AbstractEvolutionary testing is a new testing technique based on the application of evolutionary algorithms. It can be used to automatically generate test cases which satisfy a given test criterion. For the best- and worst-case execution time analysis of real-time systems it can be applied to generate test cases which
minimise or maximise the execution time, or violate the timing specification of such a system.
Evolutionary testing regards the testing process entirely as an optimisation problem with the test criterion as the goal for which suitable test cases must be found. As a typical optimisation technique, evolutionary testing cannot guarantee to find test cases which satisfy this test criterion. The only outcome is the time found, but there is no information on how close this time is compared with the actual minimum or maximum time which must be found.
Experiments with the technique have revealed a relationship between the complexity of a test object and the success of the search technique to generate test cases according to best- or worst-case execution times as test target. For very 'simple' test programs, evolutionary testing could easily generate test-cases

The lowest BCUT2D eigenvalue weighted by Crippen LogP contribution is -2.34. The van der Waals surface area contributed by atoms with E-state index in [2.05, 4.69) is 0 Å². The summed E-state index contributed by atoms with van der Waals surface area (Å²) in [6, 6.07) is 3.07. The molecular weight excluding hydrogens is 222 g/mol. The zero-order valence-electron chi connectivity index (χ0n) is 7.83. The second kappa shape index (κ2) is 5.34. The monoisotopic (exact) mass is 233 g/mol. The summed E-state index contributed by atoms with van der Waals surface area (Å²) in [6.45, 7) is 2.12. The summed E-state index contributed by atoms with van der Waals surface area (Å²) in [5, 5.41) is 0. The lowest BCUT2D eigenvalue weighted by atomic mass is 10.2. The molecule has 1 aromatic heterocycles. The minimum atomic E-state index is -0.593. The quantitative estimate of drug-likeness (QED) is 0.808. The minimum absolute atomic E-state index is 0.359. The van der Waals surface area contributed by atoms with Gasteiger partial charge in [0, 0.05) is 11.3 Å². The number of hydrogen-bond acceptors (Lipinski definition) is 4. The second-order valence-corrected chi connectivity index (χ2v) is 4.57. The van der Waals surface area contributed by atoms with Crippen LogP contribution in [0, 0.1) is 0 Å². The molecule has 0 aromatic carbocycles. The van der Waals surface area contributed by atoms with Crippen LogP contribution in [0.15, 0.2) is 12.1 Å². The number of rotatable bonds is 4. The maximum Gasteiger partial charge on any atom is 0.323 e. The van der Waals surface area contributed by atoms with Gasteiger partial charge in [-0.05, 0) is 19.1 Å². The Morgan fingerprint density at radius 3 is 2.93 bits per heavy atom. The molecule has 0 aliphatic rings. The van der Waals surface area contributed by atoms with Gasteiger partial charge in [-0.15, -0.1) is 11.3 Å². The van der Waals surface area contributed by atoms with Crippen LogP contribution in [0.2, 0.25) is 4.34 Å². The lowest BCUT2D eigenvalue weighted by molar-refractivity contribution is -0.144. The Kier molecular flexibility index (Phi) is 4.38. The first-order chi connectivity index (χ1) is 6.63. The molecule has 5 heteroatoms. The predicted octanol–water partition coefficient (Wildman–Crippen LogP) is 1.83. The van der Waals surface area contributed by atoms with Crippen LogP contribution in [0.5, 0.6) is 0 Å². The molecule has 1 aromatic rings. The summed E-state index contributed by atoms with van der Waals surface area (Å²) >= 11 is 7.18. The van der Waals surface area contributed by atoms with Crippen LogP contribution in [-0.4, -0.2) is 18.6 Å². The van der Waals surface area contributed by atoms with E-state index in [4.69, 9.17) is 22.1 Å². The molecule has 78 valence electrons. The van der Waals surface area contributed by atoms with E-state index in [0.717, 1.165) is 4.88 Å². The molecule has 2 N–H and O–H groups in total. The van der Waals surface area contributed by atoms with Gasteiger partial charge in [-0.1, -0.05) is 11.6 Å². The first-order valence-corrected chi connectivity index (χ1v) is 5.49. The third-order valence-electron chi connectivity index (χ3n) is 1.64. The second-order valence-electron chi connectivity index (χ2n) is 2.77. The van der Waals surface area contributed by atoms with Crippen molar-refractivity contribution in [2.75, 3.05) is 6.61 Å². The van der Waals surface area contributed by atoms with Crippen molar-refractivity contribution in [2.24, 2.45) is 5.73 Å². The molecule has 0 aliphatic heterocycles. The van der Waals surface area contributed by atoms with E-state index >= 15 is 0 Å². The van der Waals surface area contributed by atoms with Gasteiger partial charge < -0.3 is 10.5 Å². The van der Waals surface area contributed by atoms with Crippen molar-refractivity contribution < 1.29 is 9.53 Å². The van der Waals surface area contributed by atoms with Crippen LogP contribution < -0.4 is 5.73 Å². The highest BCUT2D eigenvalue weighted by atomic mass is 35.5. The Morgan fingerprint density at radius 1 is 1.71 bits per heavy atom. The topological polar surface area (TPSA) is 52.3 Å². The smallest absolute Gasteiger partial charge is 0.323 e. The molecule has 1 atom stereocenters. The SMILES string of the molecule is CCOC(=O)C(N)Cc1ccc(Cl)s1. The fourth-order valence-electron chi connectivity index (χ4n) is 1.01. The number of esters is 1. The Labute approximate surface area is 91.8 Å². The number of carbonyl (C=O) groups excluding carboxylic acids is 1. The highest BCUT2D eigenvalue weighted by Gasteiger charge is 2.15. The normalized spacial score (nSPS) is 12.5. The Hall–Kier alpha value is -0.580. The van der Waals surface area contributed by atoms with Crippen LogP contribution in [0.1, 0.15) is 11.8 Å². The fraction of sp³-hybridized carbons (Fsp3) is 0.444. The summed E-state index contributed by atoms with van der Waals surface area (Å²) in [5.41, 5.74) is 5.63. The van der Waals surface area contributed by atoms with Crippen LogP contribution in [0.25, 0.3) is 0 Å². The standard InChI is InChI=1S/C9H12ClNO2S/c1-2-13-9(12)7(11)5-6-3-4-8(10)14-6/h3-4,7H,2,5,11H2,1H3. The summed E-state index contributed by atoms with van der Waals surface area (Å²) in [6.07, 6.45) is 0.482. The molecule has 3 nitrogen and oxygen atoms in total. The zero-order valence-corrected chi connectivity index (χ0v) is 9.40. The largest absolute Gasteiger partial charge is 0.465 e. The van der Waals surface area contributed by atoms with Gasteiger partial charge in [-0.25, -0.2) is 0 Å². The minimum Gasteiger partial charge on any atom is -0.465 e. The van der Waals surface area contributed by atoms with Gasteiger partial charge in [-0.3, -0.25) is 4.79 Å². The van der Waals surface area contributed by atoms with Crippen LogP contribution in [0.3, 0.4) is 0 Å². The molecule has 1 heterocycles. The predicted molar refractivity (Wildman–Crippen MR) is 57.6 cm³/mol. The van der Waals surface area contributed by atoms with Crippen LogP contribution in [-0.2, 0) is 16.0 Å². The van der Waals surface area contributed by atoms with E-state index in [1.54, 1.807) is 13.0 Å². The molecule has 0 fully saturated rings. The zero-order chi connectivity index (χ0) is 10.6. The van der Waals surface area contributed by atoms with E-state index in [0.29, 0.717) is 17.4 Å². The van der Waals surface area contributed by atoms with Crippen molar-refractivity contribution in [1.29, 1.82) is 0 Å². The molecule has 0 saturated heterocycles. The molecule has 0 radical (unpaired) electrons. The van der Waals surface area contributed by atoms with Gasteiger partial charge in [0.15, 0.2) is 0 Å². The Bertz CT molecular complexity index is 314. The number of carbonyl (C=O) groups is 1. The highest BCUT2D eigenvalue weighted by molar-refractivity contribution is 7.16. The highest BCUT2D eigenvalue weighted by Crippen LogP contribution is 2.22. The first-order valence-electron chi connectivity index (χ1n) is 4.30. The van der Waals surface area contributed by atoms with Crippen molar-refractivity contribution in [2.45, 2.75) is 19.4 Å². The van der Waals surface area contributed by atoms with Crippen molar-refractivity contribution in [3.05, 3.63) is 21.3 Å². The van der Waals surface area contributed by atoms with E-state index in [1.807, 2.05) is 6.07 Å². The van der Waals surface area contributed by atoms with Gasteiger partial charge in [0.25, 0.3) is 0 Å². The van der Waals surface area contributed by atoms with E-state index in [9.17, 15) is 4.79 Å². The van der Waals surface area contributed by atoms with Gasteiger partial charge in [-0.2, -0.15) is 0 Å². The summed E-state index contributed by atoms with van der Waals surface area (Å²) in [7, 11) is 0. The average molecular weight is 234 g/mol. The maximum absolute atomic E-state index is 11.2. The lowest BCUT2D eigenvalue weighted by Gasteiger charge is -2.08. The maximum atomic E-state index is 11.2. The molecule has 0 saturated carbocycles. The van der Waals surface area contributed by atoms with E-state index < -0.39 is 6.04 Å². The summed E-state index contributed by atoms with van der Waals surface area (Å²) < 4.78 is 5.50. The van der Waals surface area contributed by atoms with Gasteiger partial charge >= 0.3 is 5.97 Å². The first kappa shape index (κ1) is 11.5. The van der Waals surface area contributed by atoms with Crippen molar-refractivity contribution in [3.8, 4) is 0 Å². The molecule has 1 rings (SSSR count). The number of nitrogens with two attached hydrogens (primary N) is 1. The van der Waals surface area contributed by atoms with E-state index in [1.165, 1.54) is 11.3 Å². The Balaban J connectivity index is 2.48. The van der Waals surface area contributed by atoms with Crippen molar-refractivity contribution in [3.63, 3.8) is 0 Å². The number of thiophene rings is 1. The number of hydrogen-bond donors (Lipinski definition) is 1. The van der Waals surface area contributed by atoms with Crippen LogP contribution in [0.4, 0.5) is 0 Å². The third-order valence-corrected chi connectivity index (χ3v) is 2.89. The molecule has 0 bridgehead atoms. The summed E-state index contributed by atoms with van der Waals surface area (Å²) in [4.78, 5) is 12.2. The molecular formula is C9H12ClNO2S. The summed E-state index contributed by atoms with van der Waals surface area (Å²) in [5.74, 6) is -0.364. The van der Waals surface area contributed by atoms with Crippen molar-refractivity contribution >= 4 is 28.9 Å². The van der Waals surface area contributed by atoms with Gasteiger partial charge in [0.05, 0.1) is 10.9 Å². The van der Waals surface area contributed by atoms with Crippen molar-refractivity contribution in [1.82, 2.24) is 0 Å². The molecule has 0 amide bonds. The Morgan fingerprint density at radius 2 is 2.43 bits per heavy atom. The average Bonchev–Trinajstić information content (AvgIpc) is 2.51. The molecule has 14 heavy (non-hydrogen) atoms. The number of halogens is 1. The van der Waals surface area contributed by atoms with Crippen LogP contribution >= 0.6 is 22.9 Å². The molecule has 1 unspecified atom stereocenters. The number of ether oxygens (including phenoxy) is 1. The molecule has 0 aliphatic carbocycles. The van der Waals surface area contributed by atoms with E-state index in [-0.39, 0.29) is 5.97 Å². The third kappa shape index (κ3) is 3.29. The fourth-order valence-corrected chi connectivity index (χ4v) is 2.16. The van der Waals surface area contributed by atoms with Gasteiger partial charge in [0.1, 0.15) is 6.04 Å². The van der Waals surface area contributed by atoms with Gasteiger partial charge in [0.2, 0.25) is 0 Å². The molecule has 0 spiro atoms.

according to this target. For more complex programs, the optimisation process exhibited significant difficulties to succeed.
This thesis discusses and defines attributes of programs which correspond to aspects of complexity. These are high nesting, small input domains, high parameter interaction or interdependence, and the size of a program's input. New complexity measures are introduced which attempt to capture these aspects of evolutionary testability. The validation of the measures through a technique which was introduced by Shepperd and Ince, identifies three core measures which can be used to predict evolutionary testability for dynamic timing analysis. These are measures for nesting, small input domains and the input size. These measures can be used to predict the expected outcome of an evolutionary testing process, so that the technique can be applied to programs where the expected outcome of evolutionary testing is likely to be of high quality. Additional measures could not be identified as being valid measures, but they can help to indicate evolutionary testability.
|Date of Award||Jun 2000|